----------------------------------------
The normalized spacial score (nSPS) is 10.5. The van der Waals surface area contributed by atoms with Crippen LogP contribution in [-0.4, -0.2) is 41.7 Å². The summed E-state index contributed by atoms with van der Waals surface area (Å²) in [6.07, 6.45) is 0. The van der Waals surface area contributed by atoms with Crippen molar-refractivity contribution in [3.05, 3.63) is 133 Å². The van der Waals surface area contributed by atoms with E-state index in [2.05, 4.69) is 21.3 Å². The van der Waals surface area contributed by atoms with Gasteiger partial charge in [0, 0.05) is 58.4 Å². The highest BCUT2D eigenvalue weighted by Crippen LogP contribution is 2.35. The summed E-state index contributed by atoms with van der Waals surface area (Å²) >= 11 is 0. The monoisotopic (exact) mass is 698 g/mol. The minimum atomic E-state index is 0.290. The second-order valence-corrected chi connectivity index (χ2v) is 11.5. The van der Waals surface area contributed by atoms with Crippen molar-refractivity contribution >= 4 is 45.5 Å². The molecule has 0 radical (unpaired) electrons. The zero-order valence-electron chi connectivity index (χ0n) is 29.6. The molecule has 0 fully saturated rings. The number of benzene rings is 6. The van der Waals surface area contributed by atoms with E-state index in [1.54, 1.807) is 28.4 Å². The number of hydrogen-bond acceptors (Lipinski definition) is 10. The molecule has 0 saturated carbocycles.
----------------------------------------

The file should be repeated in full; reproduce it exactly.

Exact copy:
The normalized spacial score (nSPS) is 10.5. The van der Waals surface area contributed by atoms with Crippen LogP contribution in [-0.4, -0.2) is 41.7 Å². The summed E-state index contributed by atoms with van der Waals surface area (Å²) in [6.07, 6.45) is 0. The van der Waals surface area contributed by atoms with Crippen molar-refractivity contribution in [3.05, 3.63) is 133 Å². The van der Waals surface area contributed by atoms with E-state index in [2.05, 4.69) is 21.3 Å². The van der Waals surface area contributed by atoms with Gasteiger partial charge in [0, 0.05) is 58.4 Å². The highest BCUT2D eigenvalue weighted by Crippen LogP contribution is 2.35. The summed E-state index contributed by atoms with van der Waals surface area (Å²) >= 11 is 0. The monoisotopic (exact) mass is 698 g/mol. The minimum atomic E-state index is 0.290. The second-order valence-corrected chi connectivity index (χ2v) is 11.5. The van der Waals surface area contributed by atoms with Crippen molar-refractivity contribution >= 4 is 45.5 Å². The molecule has 0 radical (unpaired) electrons. The zero-order valence-electron chi connectivity index (χ0n) is 29.6. The molecule has 0 fully saturated rings. The number of benzene rings is 6. The van der Waals surface area contributed by atoms with E-state index in [1.54, 1.807) is 28.4 Å². The number of hydrogen-bond acceptors (Lipinski definition) is 10. The molecule has 0 saturated carbocycles.